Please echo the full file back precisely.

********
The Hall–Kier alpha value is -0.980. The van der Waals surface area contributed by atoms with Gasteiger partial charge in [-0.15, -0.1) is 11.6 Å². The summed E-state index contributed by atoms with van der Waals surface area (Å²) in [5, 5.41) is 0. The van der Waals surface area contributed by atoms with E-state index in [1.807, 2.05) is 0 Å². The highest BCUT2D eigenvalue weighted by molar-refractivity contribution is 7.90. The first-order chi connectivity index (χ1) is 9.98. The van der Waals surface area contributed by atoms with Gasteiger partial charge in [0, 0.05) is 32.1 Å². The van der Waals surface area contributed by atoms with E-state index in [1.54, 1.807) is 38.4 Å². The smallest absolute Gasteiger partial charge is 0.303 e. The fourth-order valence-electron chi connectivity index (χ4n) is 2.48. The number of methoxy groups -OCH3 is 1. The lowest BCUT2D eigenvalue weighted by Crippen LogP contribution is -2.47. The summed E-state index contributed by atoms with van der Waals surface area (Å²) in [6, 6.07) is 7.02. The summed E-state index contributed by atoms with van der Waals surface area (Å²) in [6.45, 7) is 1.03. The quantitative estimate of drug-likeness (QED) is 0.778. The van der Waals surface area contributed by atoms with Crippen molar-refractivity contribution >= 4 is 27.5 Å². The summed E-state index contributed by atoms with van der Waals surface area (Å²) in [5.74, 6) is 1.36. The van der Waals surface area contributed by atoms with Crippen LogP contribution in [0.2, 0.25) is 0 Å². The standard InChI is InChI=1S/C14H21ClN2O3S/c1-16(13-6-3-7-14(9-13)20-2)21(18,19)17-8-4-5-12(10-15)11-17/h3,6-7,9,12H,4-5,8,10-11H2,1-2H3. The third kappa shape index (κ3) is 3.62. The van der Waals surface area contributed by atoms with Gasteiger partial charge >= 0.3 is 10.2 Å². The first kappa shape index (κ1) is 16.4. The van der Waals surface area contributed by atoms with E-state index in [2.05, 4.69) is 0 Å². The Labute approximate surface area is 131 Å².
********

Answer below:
The Hall–Kier alpha value is -0.980. The van der Waals surface area contributed by atoms with Gasteiger partial charge in [-0.15, -0.1) is 11.6 Å². The summed E-state index contributed by atoms with van der Waals surface area (Å²) in [5, 5.41) is 0. The van der Waals surface area contributed by atoms with E-state index in [1.807, 2.05) is 0 Å². The highest BCUT2D eigenvalue weighted by molar-refractivity contribution is 7.90. The first-order chi connectivity index (χ1) is 9.98. The van der Waals surface area contributed by atoms with Gasteiger partial charge in [0, 0.05) is 32.1 Å². The van der Waals surface area contributed by atoms with E-state index in [1.54, 1.807) is 38.4 Å². The smallest absolute Gasteiger partial charge is 0.303 e. The fourth-order valence-electron chi connectivity index (χ4n) is 2.48. The number of methoxy groups -OCH3 is 1. The lowest BCUT2D eigenvalue weighted by Crippen LogP contribution is -2.47. The summed E-state index contributed by atoms with van der Waals surface area (Å²) in [6, 6.07) is 7.02. The summed E-state index contributed by atoms with van der Waals surface area (Å²) in [6.45, 7) is 1.03. The quantitative estimate of drug-likeness (QED) is 0.778. The van der Waals surface area contributed by atoms with Crippen molar-refractivity contribution >= 4 is 27.5 Å². The summed E-state index contributed by atoms with van der Waals surface area (Å²) in [5.74, 6) is 1.36. The van der Waals surface area contributed by atoms with Crippen LogP contribution in [0.2, 0.25) is 0 Å². The standard InChI is InChI=1S/C14H21ClN2O3S/c1-16(13-6-3-7-14(9-13)20-2)21(18,19)17-8-4-5-12(10-15)11-17/h3,6-7,9,12H,4-5,8,10-11H2,1-2H3. The third kappa shape index (κ3) is 3.62. The van der Waals surface area contributed by atoms with Gasteiger partial charge >= 0.3 is 10.2 Å². The first kappa shape index (κ1) is 16.4. The van der Waals surface area contributed by atoms with E-state index in [2.05, 4.69) is 0 Å². The Labute approximate surface area is 131 Å².